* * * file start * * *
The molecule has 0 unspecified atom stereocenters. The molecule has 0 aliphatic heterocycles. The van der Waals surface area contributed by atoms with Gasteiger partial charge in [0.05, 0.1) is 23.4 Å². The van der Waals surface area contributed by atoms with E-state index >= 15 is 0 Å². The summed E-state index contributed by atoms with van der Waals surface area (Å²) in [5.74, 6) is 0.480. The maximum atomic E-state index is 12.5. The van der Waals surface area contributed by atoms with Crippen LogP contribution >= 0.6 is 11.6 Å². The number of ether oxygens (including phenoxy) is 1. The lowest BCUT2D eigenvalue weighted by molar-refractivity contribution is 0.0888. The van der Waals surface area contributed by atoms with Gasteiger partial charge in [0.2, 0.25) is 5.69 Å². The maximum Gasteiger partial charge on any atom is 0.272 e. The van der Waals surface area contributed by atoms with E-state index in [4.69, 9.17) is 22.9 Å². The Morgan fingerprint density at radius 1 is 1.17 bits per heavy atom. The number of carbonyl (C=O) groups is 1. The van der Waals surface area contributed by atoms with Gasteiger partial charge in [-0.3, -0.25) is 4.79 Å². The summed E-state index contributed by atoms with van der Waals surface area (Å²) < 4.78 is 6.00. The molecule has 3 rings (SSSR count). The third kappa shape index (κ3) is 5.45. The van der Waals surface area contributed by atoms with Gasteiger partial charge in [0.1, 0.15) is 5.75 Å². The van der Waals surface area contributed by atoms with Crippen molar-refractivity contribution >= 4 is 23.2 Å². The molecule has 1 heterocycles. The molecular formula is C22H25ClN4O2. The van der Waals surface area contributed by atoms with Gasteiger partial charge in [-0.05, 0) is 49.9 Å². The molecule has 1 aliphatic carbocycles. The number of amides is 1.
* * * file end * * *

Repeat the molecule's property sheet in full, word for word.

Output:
The molecule has 0 unspecified atom stereocenters. The molecule has 0 aliphatic heterocycles. The van der Waals surface area contributed by atoms with Gasteiger partial charge in [0.05, 0.1) is 23.4 Å². The van der Waals surface area contributed by atoms with E-state index >= 15 is 0 Å². The summed E-state index contributed by atoms with van der Waals surface area (Å²) in [5.74, 6) is 0.480. The maximum atomic E-state index is 12.5. The van der Waals surface area contributed by atoms with Crippen LogP contribution >= 0.6 is 11.6 Å². The number of ether oxygens (including phenoxy) is 1. The lowest BCUT2D eigenvalue weighted by molar-refractivity contribution is 0.0888. The van der Waals surface area contributed by atoms with Gasteiger partial charge in [0.2, 0.25) is 5.69 Å². The maximum Gasteiger partial charge on any atom is 0.272 e. The van der Waals surface area contributed by atoms with E-state index in [4.69, 9.17) is 22.9 Å². The Morgan fingerprint density at radius 1 is 1.17 bits per heavy atom. The number of carbonyl (C=O) groups is 1. The van der Waals surface area contributed by atoms with Gasteiger partial charge in [-0.3, -0.25) is 4.79 Å². The summed E-state index contributed by atoms with van der Waals surface area (Å²) < 4.78 is 6.00. The molecule has 3 rings (SSSR count). The third kappa shape index (κ3) is 5.45. The van der Waals surface area contributed by atoms with Gasteiger partial charge in [0.1, 0.15) is 5.75 Å². The van der Waals surface area contributed by atoms with Crippen molar-refractivity contribution >= 4 is 23.2 Å². The molecule has 1 heterocycles. The molecular formula is C22H25ClN4O2. The van der Waals surface area contributed by atoms with Gasteiger partial charge in [-0.05, 0) is 49.9 Å². The molecule has 1 aliphatic carbocycles. The number of amides is 1.